Three-on-Three Basketball at the Olympics: What to Watch For – The New York Times - Techy Hunters

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Friday, July 23, 2021

Three-on-Three Basketball at the Olympics: What to Watch For – The New York Times

Eighty-five years after basketball’s debut in the Olympics, at the 1936 Berlin Games, a twist on the sport makes its Olympic debut in Tokyo. Three-on-three basketball, or 3×3 as the sport’s world governing body refers to it, promises a faster version than the traditional form.

Three on three is basketball reimagined for the TikTok generation, with fast-paced choreography and a hip-hop soundtrack. “If you have a short attention span, this is your sport,” said Kara Lawson, the coach of the U.S. women’s team.

The half-court game is played outdoors with a 12-second shot clock, no breaks and four-player rosters. The game ends after 10 minutes or when a team reaches 21 points, whichever comes first. Baskets scored outside the arc are worth two points; buckets inside it are worth one. The play is physical and fouls are rarely called.

“It’s like the X Games,” said U.S. guard Kelsey Plum. “There’s music going on, there’s a commentator making jokes about people’s play, about people getting crossed over, about someone shooting in someone’s face, saying someone is quicker than a Kardashian marriage.” (That omnipresent play-by-play announcer, Kyle Montgomery, peppers his commentary with Meek Mill and Drake lyrics and one liners like: “She’s all business like the front of the plane.”)

FIBA decided to experiment with an alternative form of the sport at the 2010 Youth Olympic Games in Singapore, where the first official three-on-three game was played. To expose more of the world to basketball, FIBA wanted to promote a game with a street ball vibe and small rosters.

The Olympics, in its quest to be cutting-edge, quickly added three-on-three basketball to its lineup, joining skateboarding, surfing, karate and climbing as newcomers to the Tokyo Games.

The United States, birthplace of basketball, has only one team in Tokyo. The men, winner of 15 of 19 men’s gold medals in the traditional five-on-five game, did not qualify. The squad was made up of former college players.

Yes, behind its roster of young W.N.B.A. standouts — Plum of the Las Vegas Aces, Chicago Sky center Stefanie Dolson, Dallas Wings guard Allisha Gray and Las Vegas guard Jackie Young. Earlier this week, Young replaced Katie Lou Samuelson, who tested positive for the coronavirus while training with the team in Las Vegas.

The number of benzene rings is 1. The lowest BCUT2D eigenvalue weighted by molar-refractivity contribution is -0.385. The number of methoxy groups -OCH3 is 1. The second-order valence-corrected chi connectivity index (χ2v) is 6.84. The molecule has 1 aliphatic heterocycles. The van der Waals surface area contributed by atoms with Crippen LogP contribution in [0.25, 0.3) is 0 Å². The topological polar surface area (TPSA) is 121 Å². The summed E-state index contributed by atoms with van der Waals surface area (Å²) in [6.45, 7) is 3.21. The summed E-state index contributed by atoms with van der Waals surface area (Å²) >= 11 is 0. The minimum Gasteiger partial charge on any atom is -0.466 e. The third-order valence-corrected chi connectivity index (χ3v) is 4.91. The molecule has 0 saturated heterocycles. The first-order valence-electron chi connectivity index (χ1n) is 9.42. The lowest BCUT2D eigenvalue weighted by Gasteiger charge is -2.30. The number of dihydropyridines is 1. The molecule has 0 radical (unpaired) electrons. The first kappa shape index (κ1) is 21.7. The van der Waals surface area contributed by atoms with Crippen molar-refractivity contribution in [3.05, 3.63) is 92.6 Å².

Given there’s no timeouts or coaches on the bench, the pressure falls on the players to adjust on the fly. “You have to be more prepared,” said Lawson, who has been involved with the three-on-three team the past five years. “You have to be sure the players are equipped to coach themselves because I can’t save them and call a timeout and say you need to change this.”

Though the Americans are considered the most talented squad in the eight-team women’s event, they have limited experience playing together against veteran teams such as France, China and Russia. Even so, there’s a sense that anything can happen given the game is much more unpredictable than five on five.

Lawson said the short length of each game raises the stakes.

“You don’t have time in three on three,’’ she said. “If you’re down at the end of the first quarter you’re out of the tournament.”

The American men will not win the 3×3 gold medal, but Serbia or Latvia might. It’s also significant that the women’s tournament includes Mongolia, which has excelled in individual sports such as wrestling, boxing and judo in previous Olympics, but not team sports. This will be the first time the country has entered a team sport in the Summer Games. Mongolia’s Khulan Onolbaatar became her country’s first female flag-bearer.

“Mongolia is basketball crazy. I had no idea,” said Lawson, who took a three-on-three team there in 2019. “I’ve been to countries over the last five years that I would never guess I would go to for basketball.”



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